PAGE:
Saturday, December 1, 2007

The City of Jeddah

Jeddah Historical District

Being in Jeddah is the closest we will get to the Holy City of Mecca. At the Jeddah Historical District we visited homes that were between 300 to 1000 years old. The architecture and building materials were so different in that buildings were constructed out of coral interlaced with wood.

Our tour guide was a very energetic man with a great personality. He explained that the city of Jeddah is buying old historical buildings, renovating them, then renting them to low income and middle income families. During "boom" times, he said, the country is infused with money because of the rise of the price of oil. "How much are you paying now?" he asked, and he could not keep a straight face asking the Americans this question. We laughed too.

Building in Old Jeddah

Within the district were shopping kiosks, much like swap meets, but here they are called souks. Shopping in them was so much fun! They sold everything you could possible need. Some of my purchases:

Kohl powder for eyeliner
Children’s abaya
Men’s outfit
Silver jewelery

Our guide, Abdullah, helped bargain for us, but I was really impressed with my colleague Bill who learned Arabic in the last 6 months while listening to language tapes. He bargained better than the native men! Our day at the souk ended with a cup of coffee in the Western style mall, and it was fascinating to see how everything shut down for the noon type prayer. He call to prayer is a man singing verses from the Ko’ran, in a haunting melodic way. This call is broadcast through the P.A. system and on thousands of bullhorns and speakers throughout the city. There are mosques everywhere, including in the middle of the souk.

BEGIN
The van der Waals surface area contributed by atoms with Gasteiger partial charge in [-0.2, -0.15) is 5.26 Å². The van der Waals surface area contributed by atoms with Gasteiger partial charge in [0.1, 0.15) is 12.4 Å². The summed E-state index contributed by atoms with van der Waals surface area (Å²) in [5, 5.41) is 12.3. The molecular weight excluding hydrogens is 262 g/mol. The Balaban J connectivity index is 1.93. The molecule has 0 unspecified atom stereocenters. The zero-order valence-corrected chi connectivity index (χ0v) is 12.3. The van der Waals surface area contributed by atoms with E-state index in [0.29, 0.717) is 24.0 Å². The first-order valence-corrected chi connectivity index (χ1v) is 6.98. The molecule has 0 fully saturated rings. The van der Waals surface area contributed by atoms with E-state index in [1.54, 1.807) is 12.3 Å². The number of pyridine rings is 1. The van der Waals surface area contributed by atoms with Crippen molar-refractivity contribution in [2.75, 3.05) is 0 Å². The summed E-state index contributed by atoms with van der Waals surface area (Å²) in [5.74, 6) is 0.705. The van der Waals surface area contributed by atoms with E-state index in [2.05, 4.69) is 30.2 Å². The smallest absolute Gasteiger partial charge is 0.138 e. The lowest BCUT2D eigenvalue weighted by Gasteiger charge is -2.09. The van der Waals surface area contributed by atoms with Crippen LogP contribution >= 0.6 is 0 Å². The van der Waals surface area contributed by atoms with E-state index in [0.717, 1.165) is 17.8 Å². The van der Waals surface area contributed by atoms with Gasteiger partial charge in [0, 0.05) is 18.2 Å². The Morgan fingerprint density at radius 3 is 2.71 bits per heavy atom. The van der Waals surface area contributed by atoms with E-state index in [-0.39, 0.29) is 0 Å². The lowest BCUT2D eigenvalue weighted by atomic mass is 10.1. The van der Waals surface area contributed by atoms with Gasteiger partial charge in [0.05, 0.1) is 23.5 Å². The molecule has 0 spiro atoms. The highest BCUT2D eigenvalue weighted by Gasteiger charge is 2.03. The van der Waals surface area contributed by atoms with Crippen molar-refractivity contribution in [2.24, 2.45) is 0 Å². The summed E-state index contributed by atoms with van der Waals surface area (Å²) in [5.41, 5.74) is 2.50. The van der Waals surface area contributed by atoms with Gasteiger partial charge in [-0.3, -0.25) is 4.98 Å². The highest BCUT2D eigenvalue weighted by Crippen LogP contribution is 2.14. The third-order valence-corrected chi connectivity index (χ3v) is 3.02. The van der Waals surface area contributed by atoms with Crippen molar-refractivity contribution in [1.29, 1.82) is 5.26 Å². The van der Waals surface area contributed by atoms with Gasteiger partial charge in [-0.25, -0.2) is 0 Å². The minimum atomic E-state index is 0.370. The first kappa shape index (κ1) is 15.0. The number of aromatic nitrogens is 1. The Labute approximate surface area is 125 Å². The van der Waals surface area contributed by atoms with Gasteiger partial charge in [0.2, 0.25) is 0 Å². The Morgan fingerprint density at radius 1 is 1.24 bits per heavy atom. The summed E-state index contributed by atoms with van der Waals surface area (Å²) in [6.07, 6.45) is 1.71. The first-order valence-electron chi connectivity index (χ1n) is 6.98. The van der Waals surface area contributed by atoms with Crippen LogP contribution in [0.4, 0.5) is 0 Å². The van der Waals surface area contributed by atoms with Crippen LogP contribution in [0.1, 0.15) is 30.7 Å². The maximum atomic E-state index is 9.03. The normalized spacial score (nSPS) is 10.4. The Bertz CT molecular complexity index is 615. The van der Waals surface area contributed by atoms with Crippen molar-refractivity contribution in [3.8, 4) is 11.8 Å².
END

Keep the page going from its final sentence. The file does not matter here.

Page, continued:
Muslims pray 5 times a day, and they must pray in the direction of Mecca. Everywhere we have gone, there are stickers with a picture of the Kaaba (the structure in the center of Mecca that everyone prays to) and a directional arrow. People wash all parts of their bodies exposed to the air, and then pray on their prayer rug. The shops close for a couple of hours at this time, and people go home to have lunch.

The night ended with another phenomenal dinner and cultural event. The delegation was entertained with traditional music and dancing, and of course, coffee and dates.

Dates served a million different ways

The director of our program, Mike, who is really cool




  2. What is the history of the muslim faith?

  3. Thanks for showing my brother in your picture! What a great surprise to see him as I was reading your blog.